I wasted this great lesson plan on a room full of sixth graders.
Or did I? It wasn’t a waste, really, except sixth graders don’t remember much about middle school. And this lesson was an important one. I was conducting an economic exercise.
I took a break from teaching before our second baby was born and sold real estate for John Wieland. If you know his business theory, he builds neighborhood friendly homes around clubhouses, Olympic size swimming pools for swim meets but also with slides for the kiddies, nature trails, etc. His business has/had its own lumber, real estate, interior design and financing companies under one roof.
He sold houses like car dealers sell cars: choose a house plan, then for “such-in-such” price – which was pre-set, you can have more – like all brick, or a garden tub, maybe a screen porch, or that sunroom. Just tack it on to the base price of the house. Every purchaser is really not so individualistic after all. It’s pre-arranged. You can get extra on that base plan– if you pay for it.
What was the point I was making? A REAL-LIFE-WAKE-UP-CALL.
Remember PARADE magazine? Every year they featured on their front page “What People Earn.”
On that yearly cover, tiny little portraits of about 100 people from every walk of life were featured with their occupation and income. I cut out those pictures, placed males’ images in one envelope and females’ in another. There were incomes ranging from under $10,000 to over a million. People in the service industry, teachers, postal workers, professional football players, models, car salesmen, dentists…you name it. A variety of people from different ages, backgrounds, colors and education were all featured.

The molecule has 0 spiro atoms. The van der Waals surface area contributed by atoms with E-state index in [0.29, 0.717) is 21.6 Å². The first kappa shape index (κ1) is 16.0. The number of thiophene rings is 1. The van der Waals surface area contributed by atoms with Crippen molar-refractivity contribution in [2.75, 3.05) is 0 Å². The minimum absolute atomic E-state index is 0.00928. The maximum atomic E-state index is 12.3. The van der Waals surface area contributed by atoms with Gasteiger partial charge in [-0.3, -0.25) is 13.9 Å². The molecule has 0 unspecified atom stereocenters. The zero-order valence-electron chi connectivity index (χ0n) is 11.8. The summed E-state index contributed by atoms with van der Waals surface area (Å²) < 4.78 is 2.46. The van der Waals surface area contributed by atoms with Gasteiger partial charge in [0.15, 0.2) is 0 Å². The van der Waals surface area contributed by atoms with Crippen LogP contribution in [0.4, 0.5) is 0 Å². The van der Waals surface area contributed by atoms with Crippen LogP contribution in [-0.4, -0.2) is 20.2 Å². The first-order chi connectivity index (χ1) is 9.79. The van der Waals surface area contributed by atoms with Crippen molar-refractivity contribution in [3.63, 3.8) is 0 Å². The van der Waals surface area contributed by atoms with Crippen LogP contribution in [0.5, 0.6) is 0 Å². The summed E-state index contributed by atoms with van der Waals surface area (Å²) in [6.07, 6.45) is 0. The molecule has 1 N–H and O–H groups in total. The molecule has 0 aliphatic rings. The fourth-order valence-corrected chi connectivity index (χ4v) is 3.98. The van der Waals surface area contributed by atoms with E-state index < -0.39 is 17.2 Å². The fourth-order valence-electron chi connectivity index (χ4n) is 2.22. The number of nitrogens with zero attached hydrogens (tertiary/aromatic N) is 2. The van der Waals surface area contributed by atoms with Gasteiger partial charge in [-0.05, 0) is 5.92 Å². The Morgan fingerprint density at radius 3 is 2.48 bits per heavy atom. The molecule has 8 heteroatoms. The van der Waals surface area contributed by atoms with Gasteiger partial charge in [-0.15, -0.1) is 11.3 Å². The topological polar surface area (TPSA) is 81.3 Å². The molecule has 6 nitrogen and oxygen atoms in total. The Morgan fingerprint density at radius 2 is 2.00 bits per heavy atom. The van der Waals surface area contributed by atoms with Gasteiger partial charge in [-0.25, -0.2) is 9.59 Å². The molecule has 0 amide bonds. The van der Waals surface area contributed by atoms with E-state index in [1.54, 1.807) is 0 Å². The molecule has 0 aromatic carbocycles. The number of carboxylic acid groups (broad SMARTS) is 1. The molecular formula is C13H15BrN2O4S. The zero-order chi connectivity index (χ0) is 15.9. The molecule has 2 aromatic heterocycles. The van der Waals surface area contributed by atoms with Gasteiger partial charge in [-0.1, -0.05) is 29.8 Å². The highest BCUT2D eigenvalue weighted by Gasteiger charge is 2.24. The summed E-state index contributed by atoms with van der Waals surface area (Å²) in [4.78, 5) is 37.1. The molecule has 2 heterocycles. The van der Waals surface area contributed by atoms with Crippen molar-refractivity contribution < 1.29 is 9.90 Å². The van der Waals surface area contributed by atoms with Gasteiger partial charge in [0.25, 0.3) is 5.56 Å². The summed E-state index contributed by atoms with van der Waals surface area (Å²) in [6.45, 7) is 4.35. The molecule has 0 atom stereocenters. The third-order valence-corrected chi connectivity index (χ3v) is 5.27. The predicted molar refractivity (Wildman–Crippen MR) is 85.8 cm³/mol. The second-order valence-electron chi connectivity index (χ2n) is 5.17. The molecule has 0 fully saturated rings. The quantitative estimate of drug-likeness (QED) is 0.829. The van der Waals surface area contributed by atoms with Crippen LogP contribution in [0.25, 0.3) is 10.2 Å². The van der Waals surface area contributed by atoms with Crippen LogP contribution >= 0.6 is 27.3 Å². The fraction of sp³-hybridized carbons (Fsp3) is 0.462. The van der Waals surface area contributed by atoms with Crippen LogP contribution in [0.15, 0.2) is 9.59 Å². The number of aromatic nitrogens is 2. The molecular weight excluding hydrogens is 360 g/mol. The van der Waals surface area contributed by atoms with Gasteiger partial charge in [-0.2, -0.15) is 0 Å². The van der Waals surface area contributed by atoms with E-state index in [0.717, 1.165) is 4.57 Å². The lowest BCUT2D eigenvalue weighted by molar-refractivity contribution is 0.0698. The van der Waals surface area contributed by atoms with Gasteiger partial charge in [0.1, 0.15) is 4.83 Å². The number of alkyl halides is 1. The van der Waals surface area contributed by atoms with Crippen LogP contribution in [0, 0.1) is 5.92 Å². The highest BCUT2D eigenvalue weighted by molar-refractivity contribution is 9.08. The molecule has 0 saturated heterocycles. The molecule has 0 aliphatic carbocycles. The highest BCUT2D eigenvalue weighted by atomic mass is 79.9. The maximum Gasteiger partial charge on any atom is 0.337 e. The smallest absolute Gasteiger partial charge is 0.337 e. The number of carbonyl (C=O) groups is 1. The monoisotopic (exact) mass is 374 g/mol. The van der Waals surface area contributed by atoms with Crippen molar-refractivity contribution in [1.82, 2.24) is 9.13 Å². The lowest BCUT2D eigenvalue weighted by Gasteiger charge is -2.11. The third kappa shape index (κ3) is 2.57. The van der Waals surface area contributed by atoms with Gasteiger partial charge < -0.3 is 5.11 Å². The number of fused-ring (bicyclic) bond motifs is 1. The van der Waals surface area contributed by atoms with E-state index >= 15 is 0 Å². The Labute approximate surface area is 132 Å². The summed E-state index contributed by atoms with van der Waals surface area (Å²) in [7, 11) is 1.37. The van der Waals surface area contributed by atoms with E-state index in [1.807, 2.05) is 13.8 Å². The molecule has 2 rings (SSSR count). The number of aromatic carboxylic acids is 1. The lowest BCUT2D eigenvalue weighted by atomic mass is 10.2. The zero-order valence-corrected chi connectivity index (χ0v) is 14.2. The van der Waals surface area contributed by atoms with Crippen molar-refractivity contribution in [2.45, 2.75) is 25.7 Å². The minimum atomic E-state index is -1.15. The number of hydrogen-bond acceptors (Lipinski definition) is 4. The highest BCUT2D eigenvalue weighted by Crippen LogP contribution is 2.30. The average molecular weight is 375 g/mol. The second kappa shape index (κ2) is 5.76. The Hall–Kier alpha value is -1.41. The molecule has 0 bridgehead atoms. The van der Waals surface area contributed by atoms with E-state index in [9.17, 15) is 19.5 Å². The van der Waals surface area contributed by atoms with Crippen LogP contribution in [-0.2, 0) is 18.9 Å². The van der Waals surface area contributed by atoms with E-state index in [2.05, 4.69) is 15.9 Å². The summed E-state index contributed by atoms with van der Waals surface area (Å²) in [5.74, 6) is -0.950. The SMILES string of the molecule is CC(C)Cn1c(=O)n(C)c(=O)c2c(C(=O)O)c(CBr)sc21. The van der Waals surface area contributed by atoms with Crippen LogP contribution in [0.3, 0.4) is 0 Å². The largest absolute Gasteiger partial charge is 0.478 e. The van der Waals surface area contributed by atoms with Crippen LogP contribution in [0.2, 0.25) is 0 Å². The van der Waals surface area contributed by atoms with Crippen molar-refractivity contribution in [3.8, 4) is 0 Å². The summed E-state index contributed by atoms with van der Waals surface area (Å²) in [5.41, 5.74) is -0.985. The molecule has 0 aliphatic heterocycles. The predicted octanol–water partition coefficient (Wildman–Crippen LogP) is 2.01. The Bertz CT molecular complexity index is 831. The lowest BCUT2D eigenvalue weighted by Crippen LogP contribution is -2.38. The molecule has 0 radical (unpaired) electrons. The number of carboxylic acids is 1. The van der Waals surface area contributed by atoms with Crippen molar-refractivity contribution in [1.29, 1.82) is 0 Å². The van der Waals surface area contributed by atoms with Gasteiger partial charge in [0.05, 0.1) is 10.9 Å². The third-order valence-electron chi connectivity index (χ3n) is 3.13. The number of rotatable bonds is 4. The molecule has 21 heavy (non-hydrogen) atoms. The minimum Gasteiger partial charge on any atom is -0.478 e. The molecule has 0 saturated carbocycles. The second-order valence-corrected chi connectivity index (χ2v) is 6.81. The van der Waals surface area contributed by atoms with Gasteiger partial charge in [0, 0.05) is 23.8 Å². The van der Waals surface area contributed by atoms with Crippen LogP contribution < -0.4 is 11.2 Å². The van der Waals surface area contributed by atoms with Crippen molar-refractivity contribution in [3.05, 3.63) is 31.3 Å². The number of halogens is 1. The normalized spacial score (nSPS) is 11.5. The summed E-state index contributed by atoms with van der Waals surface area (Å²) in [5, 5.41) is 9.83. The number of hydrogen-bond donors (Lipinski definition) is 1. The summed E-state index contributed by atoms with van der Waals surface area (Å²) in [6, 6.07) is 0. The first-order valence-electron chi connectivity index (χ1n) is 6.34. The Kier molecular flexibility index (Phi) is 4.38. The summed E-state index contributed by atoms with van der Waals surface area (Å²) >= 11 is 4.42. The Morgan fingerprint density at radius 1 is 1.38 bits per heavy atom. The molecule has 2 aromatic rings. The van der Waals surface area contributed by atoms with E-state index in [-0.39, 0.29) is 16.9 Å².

The male students picked a random person from the male envelope and the females from theirs. I began my lesson: “Here’s an average house. And its cost to build on an average lot is $whatever$.” I described down payment, private mortgage insurance, homeowners insurance, utilities, etc. I mentioned if they bought a car what monthly payments might be for that, also, and I mentioned possible grocery costs.
THEN after explaining what all was involved with debt, I randomly picked students to reveal their income from the people they chose from the envelopes. Then I placed a carrot in front of them – another house – this time one with all the bells and whistles.
“I WANT a garden tub,” some would say.
“You can’t afford it,” I answered to several. “But those with the large incomes can.”
“And I want that screen porch!”
“You can’t get it. Not with your down payment. If you want to put more down, banks might lower your mortgage. Unless you’ve saved enough, you won’t be able to change the numbers on that.”
“But, I want it!”
“Yeah, well, maybe if you were married. A dual income changes everything. You probably could afford it then.”
Wait a minute. I could see the light bulbs go off in their 12-year-old heads.
And then the scrambling started. Boys were chasing the most financially successful girls, and girls were trying to catch the most prosperous boys. All over the classroom you heard, “Will you marry me?”
And now the other lesson learned was that these pretend professionals who had either advanced degrees or somehow worked hard toward an end goal of comfortable wealth realized they didn’t NEED a partner. Male and female students, because of the luck in their chosen person, actually realized the importance of being profitable enough and what it brought to the playing field. They could do it alone if they wanted. They had a choice.
I do hope their adolescent brains retained something from this.
Lee St. John, a retired Coweta County high school English teacher, is the author of "SHE'S A KEEPER! Cockamamie Memoirs from a Hot Southern Mess." She can be reached at firstname.lastname@example.org